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Unit information: Economics for Finance and Management in 2016/17

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Unit name Economics for Finance and Management
Unit code ECONM1014
Credit points 15
Level of study M/7
Teaching block(s) Teaching Block 1 (weeks 1 - 12)
Unit director Professor. Grout
Open unit status Not open
Pre-requisites

None

Co-requisites

None

School/department School of Economics
Faculty Faculty of Social Sciences and Law

Description

Macroeconomics is the analysis of aggregate or average economic variables. It analyses how the various broad sectors of the economy - the goods market, the financial sector and the labour market - interact to create the movements in output, unemployment, inflation and interest rates that we observe in the economy. In this unit we explain how the economy's total level of desired spending is determined. This involves explaining household consumer spending and firms' capital investment expenditure. It also explains why people hold financial assets such as money; how the quantity of money is determined; and how all these decisions interact with aggregate supply decisions in the short and medium term.

Intended learning outcomes

To give students an understanding of how the macroeconomic phenomena we observe can be seen as the result of the interaction of the decisions made by in the various sectors of the economy; to ensure that students understand the following key macroeconomic concepts:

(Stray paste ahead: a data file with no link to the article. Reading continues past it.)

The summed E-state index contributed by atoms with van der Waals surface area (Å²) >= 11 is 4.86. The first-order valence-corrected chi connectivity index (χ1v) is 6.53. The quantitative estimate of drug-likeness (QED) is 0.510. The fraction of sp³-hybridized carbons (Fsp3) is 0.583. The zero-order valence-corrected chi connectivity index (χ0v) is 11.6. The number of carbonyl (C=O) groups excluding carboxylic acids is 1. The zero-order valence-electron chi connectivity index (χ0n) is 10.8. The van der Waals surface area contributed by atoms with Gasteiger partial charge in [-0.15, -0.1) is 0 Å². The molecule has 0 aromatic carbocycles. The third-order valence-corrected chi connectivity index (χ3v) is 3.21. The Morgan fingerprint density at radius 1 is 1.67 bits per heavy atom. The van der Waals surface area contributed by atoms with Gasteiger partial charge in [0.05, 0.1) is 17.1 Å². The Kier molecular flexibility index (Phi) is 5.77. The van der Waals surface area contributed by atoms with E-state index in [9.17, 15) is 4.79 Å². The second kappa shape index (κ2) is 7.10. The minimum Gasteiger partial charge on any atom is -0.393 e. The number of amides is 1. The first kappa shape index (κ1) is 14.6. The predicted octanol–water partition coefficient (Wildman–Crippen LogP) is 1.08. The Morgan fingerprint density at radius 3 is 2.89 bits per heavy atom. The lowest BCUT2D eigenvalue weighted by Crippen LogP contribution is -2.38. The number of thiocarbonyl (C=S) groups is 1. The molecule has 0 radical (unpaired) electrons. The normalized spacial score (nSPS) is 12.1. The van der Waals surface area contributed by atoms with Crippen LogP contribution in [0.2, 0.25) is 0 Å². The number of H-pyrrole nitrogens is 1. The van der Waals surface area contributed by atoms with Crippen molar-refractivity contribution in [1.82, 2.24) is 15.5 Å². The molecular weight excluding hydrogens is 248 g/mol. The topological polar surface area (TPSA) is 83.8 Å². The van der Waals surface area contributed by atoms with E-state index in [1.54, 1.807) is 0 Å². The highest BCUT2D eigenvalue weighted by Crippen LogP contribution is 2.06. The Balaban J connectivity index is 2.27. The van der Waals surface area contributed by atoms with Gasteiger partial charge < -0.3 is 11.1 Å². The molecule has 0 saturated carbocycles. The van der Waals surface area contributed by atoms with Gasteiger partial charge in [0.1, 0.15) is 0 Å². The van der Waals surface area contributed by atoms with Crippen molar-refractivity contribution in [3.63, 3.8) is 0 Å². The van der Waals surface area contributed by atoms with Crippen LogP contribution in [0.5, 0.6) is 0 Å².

• The distinction between real and nominal variables;
  • Aggregate demand and aggregate output;
  • The basics of national income accounting;
  • Consumption, investment and government expenditure;
  • The demand for and supply of money;
  • The Keynesian multiplier;
  • The IS and LM curves and equilibrium aggregate demand;
  • Aggregate supply in the short and medium term.

On successful completion of the micro component, the student will have a good knowledge of current theories and skills in the use of analytic tools in modern microeconomics; the student will be able to apply the analytic tools at an intermediate level; the course will ensure that students understand the following key concepts:

  • Consumer demand
  • Cost, profit maximisation and competitive supply
  • Simple supply and demand equilibrium
  • Competitive equilibrium
  • Welfare Economics
  • Monopoly and Price discrimination
  • Games and Models of Imperfect Competition
  • Imperfect information

Teaching details

Lectures (8 in Macro and 8 in Micro), Exercise Lectures (3) and Classes (4)

Assessment Details

Formative assessment: 2 exercises (1 Macro and 1 Micro) and one Essay

Summative assessment: 3-hour closed book written exam which will assess the intended learning outcomes specified above.

Reading and References

  • Olivier Blanchard's Macroeconomics. (Prentice-Hall, 2011)
  • Hal R. Varian’s Intermediate Microeconomics (Norton, 8th Edition, 2009)

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